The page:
Gozo Channel provides the ferry service between the two main islands Malta and Gozo.
Diving in Malta
Malta is a great diving destination. Visibility is always good (around 20 to 40 meters) and currents are usually weak except on the deeper wreck sites further out. As Malta is located in the middle of the Mediterranean Sea there is very little tidal activity. All common dive sites are considered safe and well maintained.
Due the depth of the dive sites around Malta, beginners are not allowed to dive unguided. All divers in unaccompanied group have to be at least PADI AOWD or equivalent.
We can highly recommend a book called "Scuba Diving Malta Gozo Comino" by Peter G. Lemon. It covers most of the Maltese recreational diving sites and provides great underwater maps of the popular dive sites.
For technical divers Malta offers great selection of technical wreck dives that will keep anyone busy for at least couple of weeks.
Weather in Malta
For current weather and sea conditions we recommend WindFinder, Windy and Malta Airport MetOffice. Few webcameras from Skyline and VisitMalta provide visual information about the current conditions around Maltese islands.
With proper equipment Malta is divable throughout the whole year. From January to March it's commonly quite cold, windy and rainy, so it's considered to be the worst time for outdoor activities. During April and May the weather is getting warmer and the island's nature is blooming but the sea is still quite cold. The summer months are the high season for diving. Surface water temperatures soar, but the deeper waters take much longer to heat up. September and October are still great months for diving; sea is still warm and slowly cooling down. The autumn storms arrive during November and December, but normally there is always sheltered dive locations. The chart below shows the rough average monthly air and sea temperatures and rainfall.
Read more climate information from MaltaWeather.
For longer dives (and comfort), drysuit is recommended from January to May and something like 3mm-5mm full wetsuit is perfect from July to September. We don't recommend diving in shorties due common wreck penetrations, caves and swim throughs where you need a bit of protection.
Maltese waters have plenty of wrecks from World War I and II. As of 1st May 2019 the following wrecks with significant historical value are under protection of Heritage Malta, and diving them requires a special permit. List of licensed dive centres will be added later. Maltese ID card holders can get Heritage Malta Shipwreck Club membership through a local dive club.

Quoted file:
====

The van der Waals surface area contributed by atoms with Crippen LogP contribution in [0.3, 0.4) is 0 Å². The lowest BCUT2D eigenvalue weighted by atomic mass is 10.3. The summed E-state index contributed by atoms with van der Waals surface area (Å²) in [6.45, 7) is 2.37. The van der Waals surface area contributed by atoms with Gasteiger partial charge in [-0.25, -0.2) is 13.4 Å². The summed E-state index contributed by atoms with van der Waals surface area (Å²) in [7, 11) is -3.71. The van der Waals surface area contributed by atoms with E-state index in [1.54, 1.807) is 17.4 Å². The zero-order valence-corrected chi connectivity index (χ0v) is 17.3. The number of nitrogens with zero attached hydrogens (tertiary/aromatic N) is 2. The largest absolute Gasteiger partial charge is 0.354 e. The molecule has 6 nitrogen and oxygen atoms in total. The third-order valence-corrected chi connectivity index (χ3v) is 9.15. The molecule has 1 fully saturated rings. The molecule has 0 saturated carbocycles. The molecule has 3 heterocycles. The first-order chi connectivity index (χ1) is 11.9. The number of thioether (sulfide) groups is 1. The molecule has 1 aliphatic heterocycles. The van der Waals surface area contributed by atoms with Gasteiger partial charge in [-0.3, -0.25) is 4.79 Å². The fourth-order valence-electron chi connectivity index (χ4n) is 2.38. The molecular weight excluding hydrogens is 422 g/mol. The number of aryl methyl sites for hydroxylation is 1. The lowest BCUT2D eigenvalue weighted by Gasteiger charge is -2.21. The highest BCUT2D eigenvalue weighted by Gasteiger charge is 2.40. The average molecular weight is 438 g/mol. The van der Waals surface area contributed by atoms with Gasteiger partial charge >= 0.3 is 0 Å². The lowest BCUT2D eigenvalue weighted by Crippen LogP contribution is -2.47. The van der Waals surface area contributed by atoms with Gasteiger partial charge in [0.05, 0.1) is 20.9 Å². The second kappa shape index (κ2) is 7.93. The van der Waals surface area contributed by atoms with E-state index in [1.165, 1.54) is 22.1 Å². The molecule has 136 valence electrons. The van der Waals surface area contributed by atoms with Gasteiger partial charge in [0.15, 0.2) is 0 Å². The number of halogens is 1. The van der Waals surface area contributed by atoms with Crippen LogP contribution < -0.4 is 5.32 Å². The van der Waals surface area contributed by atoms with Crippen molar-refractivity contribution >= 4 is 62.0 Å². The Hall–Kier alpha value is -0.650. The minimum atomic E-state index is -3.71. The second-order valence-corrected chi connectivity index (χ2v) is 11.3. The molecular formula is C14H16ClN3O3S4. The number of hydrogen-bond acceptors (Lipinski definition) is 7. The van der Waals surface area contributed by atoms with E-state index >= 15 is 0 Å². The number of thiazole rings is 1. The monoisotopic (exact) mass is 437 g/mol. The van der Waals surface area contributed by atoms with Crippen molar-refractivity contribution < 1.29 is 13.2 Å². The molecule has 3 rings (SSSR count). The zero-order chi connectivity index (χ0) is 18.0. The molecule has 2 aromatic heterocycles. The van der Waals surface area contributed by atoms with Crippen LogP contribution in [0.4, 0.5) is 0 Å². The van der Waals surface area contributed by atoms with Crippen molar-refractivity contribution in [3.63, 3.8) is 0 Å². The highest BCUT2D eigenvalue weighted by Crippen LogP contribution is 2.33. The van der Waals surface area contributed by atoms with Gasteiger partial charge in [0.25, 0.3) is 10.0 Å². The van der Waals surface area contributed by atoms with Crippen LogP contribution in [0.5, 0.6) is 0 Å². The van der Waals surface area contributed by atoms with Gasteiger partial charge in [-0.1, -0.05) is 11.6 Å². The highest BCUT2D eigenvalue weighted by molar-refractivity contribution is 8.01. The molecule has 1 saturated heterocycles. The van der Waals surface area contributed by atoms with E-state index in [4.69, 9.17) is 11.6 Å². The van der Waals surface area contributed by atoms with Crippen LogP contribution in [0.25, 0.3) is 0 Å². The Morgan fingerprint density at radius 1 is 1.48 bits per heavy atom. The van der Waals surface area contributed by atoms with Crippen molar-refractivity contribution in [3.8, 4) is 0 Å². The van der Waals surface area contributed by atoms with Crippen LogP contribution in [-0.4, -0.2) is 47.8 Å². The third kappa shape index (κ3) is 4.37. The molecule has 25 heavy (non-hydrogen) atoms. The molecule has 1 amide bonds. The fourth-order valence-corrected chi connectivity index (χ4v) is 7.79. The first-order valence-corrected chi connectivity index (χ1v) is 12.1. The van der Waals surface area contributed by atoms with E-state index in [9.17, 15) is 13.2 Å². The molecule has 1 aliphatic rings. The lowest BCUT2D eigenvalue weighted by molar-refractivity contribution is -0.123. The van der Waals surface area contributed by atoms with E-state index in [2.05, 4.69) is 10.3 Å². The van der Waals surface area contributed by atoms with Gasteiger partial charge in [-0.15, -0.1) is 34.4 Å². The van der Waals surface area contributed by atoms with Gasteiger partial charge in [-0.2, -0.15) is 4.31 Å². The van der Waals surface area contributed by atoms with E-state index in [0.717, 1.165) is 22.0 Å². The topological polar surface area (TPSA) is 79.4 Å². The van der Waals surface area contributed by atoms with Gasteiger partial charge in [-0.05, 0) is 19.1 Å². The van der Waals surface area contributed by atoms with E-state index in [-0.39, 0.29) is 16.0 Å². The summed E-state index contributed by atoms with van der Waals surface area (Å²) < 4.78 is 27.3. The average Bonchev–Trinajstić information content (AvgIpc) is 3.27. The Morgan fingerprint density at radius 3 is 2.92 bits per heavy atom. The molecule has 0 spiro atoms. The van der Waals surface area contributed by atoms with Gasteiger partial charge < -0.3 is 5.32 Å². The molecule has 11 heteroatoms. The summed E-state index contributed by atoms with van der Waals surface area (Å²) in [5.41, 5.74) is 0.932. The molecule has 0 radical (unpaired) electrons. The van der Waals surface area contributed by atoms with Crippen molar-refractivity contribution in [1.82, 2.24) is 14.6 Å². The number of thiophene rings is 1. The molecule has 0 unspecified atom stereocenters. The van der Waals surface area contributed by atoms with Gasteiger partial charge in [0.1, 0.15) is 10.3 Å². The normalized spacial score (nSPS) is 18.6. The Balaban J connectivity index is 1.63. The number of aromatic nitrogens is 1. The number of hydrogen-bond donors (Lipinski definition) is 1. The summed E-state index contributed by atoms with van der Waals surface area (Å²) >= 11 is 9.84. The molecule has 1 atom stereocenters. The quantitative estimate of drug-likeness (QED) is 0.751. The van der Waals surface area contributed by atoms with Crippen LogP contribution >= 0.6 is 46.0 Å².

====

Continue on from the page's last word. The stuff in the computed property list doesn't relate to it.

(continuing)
World War I wrecks
World War II wrecks
- Junkers Ju 88 (airplane) – 57 m
- Schnellboot S-31 – 66 m
- Fairey Swordfish (airplane) – 70 m
- HMS Southwold – bow 68 m and stern 73 m
- HMD Trusty Star – 90 m
- ORP Kujawiak (HMS Oakley) – 98 m
- HMS Olympus (submarine) – 130 m
Scuttled wrecks and statues
Malta has several wrecks that have been scuttled as scuba diving attractions. These wrecks have been made safe both for environment and for divers before scuttling. Most of them are dived from the shore, but Imperial Eagle, P31, Stubborn, Neptune, and Statue of Christ are boat dives.
Wrecks scuttled for scuba diving
- 1992 – Tugboat Rozi
- 1998 – Tugboat 10 and St. Michael
- 1998 – Um El Faroud
- 1999 – Imperial Eagle
- 1999 – Xlendi
- 2006 – Cominoland and Karwela
- 2007 – Patrol boat P29
- 2009 – Patrol boat P31
- 2013 – Tugboat 2
Wrecks scuttled for other purposes
- 1946 – HMS Stubborn submarine wreck was scuttled as a submarine sonar training target
- 1950s – Lockheed P2V Neptune airplane wreck was scuttled as a movie set
Underwater statues in Malta
- 1987 – Statue of Our Lady (Madonna)
- 1990 – Statue of Christ (Kristu tal-Bahhara)
- 1992 – Crib
- 2005 – Diving helmet
Dive clubs, centres and shops
Local dive clubs (in alphabetical order)
We will list some dive centres and shops here with short descriptions later on.